12: Hypertext: A Clickable World

Several people are talking about Wikipedia, including Taj and Hannah, and so I would like to take this time to talk about the Wikipedia game. This game is, of course, based on the wonder that is hypertext. This game is played best with friends, especially when each friend has a different computer or mobile device. First, a player has to name a Wikipedia article to start with. Then, they name one to end with. The players have to race to get from the first article to the ending article, just by clicking on different hyperlinks. After the first person gets to the ending article, each person reads through their process. The game is most fun with totally outlandish articles are used, ones that would be nearly impossible to associate. For example, Cars 2 to Great White Sharks. Or Sissela Bok to Flintstones Chewable Vitamins. Duluth, Minnesota, to Copyright Infringement. Hours can be spent playing this game, and it would not be possible without the use of hypertext.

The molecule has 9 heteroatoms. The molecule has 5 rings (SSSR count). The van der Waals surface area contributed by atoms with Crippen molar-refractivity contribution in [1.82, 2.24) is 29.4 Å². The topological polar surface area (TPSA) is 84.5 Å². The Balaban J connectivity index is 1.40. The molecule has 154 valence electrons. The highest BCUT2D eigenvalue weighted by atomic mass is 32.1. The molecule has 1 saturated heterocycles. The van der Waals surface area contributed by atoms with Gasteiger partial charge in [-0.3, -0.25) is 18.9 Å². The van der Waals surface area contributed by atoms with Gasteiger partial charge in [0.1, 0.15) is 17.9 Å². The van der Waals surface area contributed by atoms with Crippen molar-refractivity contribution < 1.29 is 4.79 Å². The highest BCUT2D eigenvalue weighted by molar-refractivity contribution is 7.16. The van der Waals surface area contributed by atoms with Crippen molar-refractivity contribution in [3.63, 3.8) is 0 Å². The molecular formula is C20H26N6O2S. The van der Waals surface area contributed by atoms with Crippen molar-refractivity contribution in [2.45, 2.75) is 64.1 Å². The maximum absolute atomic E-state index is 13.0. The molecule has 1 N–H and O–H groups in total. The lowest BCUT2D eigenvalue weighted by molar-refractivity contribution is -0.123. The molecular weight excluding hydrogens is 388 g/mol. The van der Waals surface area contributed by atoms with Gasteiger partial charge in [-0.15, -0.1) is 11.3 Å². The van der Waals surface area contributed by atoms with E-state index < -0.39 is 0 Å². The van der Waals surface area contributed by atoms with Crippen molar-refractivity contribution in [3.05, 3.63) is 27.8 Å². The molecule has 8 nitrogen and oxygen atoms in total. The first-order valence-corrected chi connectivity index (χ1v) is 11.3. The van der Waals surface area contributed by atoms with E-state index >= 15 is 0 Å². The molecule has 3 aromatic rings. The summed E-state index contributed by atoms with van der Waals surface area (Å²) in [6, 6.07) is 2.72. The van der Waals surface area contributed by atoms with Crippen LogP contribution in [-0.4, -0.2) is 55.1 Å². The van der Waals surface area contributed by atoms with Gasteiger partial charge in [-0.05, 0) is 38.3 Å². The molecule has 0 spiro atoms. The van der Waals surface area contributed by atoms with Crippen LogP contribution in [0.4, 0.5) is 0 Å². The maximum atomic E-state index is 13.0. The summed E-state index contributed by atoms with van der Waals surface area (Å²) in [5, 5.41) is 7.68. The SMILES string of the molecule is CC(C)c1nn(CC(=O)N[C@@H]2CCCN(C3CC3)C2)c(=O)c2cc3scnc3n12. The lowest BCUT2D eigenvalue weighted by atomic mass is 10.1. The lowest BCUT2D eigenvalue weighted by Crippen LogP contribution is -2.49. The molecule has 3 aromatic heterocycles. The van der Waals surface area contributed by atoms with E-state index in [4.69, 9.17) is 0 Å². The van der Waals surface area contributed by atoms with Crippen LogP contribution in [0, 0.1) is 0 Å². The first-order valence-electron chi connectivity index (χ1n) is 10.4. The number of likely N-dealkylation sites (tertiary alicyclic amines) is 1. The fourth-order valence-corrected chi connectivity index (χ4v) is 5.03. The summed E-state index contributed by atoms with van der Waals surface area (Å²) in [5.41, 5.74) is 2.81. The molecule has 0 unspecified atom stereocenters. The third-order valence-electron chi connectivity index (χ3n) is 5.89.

The Belinda Barnet and Darren Tofts article, “Too Dimensional: Literary and
Technical Images of Potentiality in the History of Hypertext,” talks about how “the 1945 Memex design also introduced the concept of ‘‘trails,’’ which was a method of connecting information by linking two units together, anticipating hyper-text paths” (286). It goes on to say that “making a chain of these links was called ‘‘trailblazing” (286). This was the beginning of the concept that eventually became the wonderful hypertext that we know today. Of course, today, our hypertext has more “granularity,” as the article says, “which are much more accurate and can be directed to a single word, phrase, or
image” (286).

The Wikipedia game, while a seemingly less serious way to talk about hypertext, is a great way to understand the basis of linking pages within a text. It shows how pages can all work together in order to create a world of possibilities, an endless circle of clicking.


Word Count: 321


Works Cited

Barnet, Belinda, and Darren Tofts. “Too Dimensional: Literary and Technical Images of Potentiality in the History of Hypertext.” pp. 283–300.